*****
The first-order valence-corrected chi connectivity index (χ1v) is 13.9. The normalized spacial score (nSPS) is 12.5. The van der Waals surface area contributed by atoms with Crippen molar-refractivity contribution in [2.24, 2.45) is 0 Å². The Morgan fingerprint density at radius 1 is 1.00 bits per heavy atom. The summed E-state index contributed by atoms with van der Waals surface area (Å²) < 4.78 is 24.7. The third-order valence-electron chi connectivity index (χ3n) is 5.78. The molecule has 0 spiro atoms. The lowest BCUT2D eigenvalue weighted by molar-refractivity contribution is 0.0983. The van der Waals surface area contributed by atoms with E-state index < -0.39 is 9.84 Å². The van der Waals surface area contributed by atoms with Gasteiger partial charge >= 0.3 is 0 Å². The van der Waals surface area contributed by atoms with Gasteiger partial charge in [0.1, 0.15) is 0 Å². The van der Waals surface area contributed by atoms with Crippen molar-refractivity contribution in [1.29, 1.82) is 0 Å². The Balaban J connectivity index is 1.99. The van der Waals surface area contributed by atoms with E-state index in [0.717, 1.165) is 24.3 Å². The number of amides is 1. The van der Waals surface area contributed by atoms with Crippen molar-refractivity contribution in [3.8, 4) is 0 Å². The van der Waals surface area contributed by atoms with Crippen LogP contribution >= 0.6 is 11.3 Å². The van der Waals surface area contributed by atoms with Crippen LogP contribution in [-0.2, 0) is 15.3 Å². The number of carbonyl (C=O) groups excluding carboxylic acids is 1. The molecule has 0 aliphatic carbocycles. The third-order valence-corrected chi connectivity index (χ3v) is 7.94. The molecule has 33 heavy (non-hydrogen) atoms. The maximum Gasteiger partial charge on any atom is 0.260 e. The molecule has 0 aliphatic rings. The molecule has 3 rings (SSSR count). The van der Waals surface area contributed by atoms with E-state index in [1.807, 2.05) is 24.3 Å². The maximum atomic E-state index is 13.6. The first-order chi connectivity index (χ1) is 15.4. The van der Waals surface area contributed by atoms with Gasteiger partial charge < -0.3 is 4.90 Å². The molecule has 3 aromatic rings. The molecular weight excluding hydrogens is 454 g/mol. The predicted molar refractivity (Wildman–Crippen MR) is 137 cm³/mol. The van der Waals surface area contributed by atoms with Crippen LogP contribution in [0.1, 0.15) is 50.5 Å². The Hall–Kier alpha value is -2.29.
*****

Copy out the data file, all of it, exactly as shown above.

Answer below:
The first-order valence-corrected chi connectivity index (χ1v) is 13.9. The normalized spacial score (nSPS) is 12.5. The van der Waals surface area contributed by atoms with Crippen molar-refractivity contribution in [2.24, 2.45) is 0 Å². The Morgan fingerprint density at radius 1 is 1.00 bits per heavy atom. The summed E-state index contributed by atoms with van der Waals surface area (Å²) < 4.78 is 24.7. The third-order valence-electron chi connectivity index (χ3n) is 5.78. The molecule has 0 spiro atoms. The lowest BCUT2D eigenvalue weighted by molar-refractivity contribution is 0.0983. The van der Waals surface area contributed by atoms with E-state index < -0.39 is 9.84 Å². The van der Waals surface area contributed by atoms with Gasteiger partial charge >= 0.3 is 0 Å². The van der Waals surface area contributed by atoms with Gasteiger partial charge in [0.1, 0.15) is 0 Å². The van der Waals surface area contributed by atoms with Crippen molar-refractivity contribution in [1.29, 1.82) is 0 Å². The Balaban J connectivity index is 1.99. The van der Waals surface area contributed by atoms with E-state index in [0.717, 1.165) is 24.3 Å². The number of amides is 1. The van der Waals surface area contributed by atoms with Crippen molar-refractivity contribution in [3.8, 4) is 0 Å². The van der Waals surface area contributed by atoms with Crippen LogP contribution >= 0.6 is 11.3 Å². The van der Waals surface area contributed by atoms with Crippen LogP contribution in [-0.2, 0) is 15.3 Å². The number of carbonyl (C=O) groups excluding carboxylic acids is 1. The molecule has 0 aliphatic carbocycles. The third-order valence-corrected chi connectivity index (χ3v) is 7.94. The molecule has 33 heavy (non-hydrogen) atoms. The maximum Gasteiger partial charge on any atom is 0.260 e. The molecule has 0 aliphatic rings. The molecule has 3 rings (SSSR count). The van der Waals surface area contributed by atoms with E-state index in [1.807, 2.05) is 24.3 Å². The maximum atomic E-state index is 13.6. The first-order chi connectivity index (χ1) is 15.4. The van der Waals surface area contributed by atoms with Gasteiger partial charge < -0.3 is 4.90 Å². The molecule has 3 aromatic rings. The molecular weight excluding hydrogens is 454 g/mol. The predicted molar refractivity (Wildman–Crippen MR) is 137 cm³/mol. The van der Waals surface area contributed by atoms with Crippen LogP contribution in [0.1, 0.15) is 50.5 Å². The Hall–Kier alpha value is -2.29.